Event DateOct 27, 2016
Center for Race and Gender Thursday Forum Series
Islamophobia and the Body Politics of Public Space
October 27, 2016
Geographies of Islamophobia in Sydney and the San Francisco Bay Area: Mapping the Spatial Imaginaries of Young Muslim residents
Rhonda Itaoui, Center for Race & Gender
A rise in anti-Muslim sentiment in the ‘West’ has invoked wide debate on the impacts of Islamophobia on Muslim citizens living as minorities in Western nations. The ‘Bay Area Muslim Study’ (Senzai and Bazian, 2013) reported that the number one challenge faced by Muslims living in the San Francisco Bay Area (SFBA) was ‘Islamophobia’ with 77% of participants specifying that Muslim discrimination was a problem. Australian government publications have also reported similar experiences, espousing community and scholarly concern with the impact of Islamophobia on everyday Australian Muslims.
In the context of these discussions, this presentation responds to Noble and Poynting’s (2010) speculation that racism impacts young Muslim sense of belonging in and across public spheres. Despite ongoing testimonials of racial experiences occurring in the public space, the impact of racism on how ethnic minorities, such as Muslims translate this sentiment into mental maps of exclusion has not yet been conceptualised or empirically examined. In an attempt to address this gap, this paper provides a comparative analysis of how young Muslims living in the SFBA, and Sydney ‘map’ the spatial distribution of Islamophobia across their surrounding urban spaces.
The Exclusion of Visible Muslims from French Public Spaces: the Rise of Respectable Sexism and Racism?
Fatima Khemilat, Center for Race & Gender
“Occupation without tanks and without soldiers, but still an occupation.” These are the words the far right leader Marine Le Pen used in December 2010 to describe the Muslim prayers performed weekly in the streets of Paris due to a lack of space in the mosques. This quote can seem insignificant – the French “Front National”‘s leader’s long-lasting animosity towards Muslims was never a secret.
However, the reference and comparison to the occupation of France by Germany was a new thing. Indeed, the Muslim visibility in public space has been presented as problematic since 2004 and conflated as a sign of Islamic invasion. In 2004, the French National Assembly voted for the ban of headscarves in public schools. In 2010, the niqab –a veil hiding the entire face- was prohibited in public spaces. In April & May 2016, the veil was equated to a Nazi symbol and Muslim women were described as “American n**** supporting slave trade” by public personalities.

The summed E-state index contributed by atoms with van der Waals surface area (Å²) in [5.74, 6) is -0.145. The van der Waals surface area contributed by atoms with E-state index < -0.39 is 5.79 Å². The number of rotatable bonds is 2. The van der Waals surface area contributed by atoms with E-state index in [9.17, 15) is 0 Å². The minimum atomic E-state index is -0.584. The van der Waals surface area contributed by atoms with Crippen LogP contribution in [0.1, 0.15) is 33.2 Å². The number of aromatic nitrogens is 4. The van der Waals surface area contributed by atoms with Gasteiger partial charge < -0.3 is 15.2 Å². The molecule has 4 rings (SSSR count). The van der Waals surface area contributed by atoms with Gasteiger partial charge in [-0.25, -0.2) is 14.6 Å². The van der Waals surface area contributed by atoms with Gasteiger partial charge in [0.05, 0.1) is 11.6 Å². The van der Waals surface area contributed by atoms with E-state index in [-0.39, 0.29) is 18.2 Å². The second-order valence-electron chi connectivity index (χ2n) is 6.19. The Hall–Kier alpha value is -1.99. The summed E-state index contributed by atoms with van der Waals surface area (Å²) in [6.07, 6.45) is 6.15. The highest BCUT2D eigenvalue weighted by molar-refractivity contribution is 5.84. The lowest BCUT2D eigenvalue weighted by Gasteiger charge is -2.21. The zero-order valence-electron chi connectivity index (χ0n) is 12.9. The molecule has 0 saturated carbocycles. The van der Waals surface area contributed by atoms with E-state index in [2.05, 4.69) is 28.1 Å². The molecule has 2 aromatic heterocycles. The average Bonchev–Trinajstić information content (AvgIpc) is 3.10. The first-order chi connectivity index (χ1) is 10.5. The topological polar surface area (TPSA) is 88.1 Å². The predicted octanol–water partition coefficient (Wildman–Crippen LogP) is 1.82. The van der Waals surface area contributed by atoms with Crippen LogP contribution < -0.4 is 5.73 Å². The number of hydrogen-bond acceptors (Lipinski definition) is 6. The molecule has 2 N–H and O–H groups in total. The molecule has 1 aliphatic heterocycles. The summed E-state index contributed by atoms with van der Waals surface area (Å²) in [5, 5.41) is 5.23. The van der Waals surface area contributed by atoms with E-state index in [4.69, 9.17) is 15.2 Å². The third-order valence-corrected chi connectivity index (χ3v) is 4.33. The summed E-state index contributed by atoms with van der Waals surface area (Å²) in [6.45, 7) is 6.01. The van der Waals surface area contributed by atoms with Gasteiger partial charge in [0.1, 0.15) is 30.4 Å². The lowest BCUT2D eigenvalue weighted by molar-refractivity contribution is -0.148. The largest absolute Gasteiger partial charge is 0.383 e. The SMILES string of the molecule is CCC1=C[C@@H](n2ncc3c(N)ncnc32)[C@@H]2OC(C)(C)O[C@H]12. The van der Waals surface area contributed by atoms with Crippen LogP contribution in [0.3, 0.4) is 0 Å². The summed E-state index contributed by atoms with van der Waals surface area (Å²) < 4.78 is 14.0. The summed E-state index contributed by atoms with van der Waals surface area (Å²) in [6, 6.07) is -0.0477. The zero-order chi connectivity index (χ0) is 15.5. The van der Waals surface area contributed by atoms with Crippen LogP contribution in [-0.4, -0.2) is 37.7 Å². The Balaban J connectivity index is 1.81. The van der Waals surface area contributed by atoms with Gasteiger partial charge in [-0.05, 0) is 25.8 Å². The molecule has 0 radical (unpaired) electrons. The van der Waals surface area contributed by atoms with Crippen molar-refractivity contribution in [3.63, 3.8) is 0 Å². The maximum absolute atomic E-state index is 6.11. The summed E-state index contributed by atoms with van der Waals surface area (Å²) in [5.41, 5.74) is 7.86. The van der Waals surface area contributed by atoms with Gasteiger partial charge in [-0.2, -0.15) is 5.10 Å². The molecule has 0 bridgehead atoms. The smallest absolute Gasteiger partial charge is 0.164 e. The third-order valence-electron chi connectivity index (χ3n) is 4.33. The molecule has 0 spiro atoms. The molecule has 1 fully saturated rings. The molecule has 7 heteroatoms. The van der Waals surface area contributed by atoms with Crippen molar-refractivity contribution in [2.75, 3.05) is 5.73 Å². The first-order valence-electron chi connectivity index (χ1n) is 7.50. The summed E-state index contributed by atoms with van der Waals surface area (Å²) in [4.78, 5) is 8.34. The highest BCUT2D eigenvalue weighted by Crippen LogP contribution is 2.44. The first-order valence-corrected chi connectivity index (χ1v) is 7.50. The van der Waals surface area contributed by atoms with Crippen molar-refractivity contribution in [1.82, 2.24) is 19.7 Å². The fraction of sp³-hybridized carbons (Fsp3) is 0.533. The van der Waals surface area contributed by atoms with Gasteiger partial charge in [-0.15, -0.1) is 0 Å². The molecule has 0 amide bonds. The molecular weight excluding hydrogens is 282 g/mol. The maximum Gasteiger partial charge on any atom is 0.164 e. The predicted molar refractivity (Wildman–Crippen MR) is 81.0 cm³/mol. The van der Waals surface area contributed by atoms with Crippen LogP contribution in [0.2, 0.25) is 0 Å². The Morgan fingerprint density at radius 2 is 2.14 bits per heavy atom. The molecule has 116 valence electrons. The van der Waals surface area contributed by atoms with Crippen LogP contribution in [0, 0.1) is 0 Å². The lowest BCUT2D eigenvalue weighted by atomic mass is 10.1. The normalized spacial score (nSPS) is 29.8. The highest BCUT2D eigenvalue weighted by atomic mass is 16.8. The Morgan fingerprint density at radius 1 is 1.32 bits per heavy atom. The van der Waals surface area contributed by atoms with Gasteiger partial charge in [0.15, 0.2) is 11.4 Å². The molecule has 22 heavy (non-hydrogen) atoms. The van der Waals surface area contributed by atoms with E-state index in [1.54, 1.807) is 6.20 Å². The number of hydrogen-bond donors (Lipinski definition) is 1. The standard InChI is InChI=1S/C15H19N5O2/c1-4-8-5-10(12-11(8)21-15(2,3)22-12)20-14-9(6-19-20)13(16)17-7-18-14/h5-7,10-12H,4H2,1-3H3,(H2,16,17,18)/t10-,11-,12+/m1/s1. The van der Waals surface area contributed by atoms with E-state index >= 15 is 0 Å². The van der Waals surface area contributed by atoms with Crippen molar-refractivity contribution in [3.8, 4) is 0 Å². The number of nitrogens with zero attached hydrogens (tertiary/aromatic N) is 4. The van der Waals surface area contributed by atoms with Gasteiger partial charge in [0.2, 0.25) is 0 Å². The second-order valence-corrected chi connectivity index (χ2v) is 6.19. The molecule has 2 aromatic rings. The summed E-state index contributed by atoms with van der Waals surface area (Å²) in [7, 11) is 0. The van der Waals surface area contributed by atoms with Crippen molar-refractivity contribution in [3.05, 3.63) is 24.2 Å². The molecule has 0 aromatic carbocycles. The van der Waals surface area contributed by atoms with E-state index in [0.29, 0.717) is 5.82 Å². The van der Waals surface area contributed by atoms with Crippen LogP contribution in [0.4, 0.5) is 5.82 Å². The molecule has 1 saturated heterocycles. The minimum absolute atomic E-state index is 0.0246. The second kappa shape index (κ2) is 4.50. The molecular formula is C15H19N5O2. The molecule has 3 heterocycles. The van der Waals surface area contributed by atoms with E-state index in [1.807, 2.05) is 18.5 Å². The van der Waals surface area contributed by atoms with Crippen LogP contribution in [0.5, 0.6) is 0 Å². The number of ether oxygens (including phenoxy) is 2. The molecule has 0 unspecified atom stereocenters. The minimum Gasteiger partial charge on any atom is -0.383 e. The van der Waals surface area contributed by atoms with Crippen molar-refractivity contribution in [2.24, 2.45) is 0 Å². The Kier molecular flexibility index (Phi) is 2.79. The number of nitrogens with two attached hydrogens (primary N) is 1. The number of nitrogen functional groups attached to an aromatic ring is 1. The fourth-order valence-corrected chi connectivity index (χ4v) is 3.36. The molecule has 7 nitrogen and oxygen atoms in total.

Several other measures were decided, or are still being debated, to limit the veil and illustrate the process of ongoing limitations being placed on the freedom of speech and religion in the name of laïcité and gender equality. These measures predominately affect Muslim women, mainly veiled ones. They are limited in their movements and access to the market, to the gym, to accompany their children in school trips, etc. The mosques, the priest in the street, the Muslim libraries and shops, the physical visibility of Muslims (whether identified by their clothes, beard, or veil) in public spaces has become a contentious topic. The public sphere is the theater where these different ideologies materialize and face each other.
Rhonda Itaoui is a PhD candidate at Western Sydney University and Visiting Student Researcher at UC Berkeley’s Center for Race and Gender. This visit is being funded by the Endeavour Postgraduate Scholarship, a competitive, merit-based Australian Government Award. Her PhD project explores the relationship between Islamophobia and the spatial mobility of young Muslims in everyday public spaces of ‘Western cities’. Under the supervision of Prof. Hatem Bazian from the Islamophobia Research Documentation Project, Rhonda will be conducting fieldwork with the Bay Area Muslim community from April 2016 – 2017. Her interdisciplinary research and teaching interests in ethnic/racial studies, and cultural/social geographies are particularly focussed on critically examining segregation, and diversity in urban spaces.
Fatima Khemilat is currently a PhD Student in Political Sciences at the IEP (Institute of Political Studies) in Aix-en-Provence (south of France). Thanks to her training in law and social sciences of religion, she approaches her work from a multidisciplinary viewpoint, drawing from intersectional analyses of gender, racialization and gentrification. Through law, sociology, political sciences and rhetoric, she endeavors to critique the controversies linked to the visibility of Islam in the European public space. She is a Visiting Scholar with the CRG and IRDP and is compiling a bibliography of the different works dealing with islamophobia in France.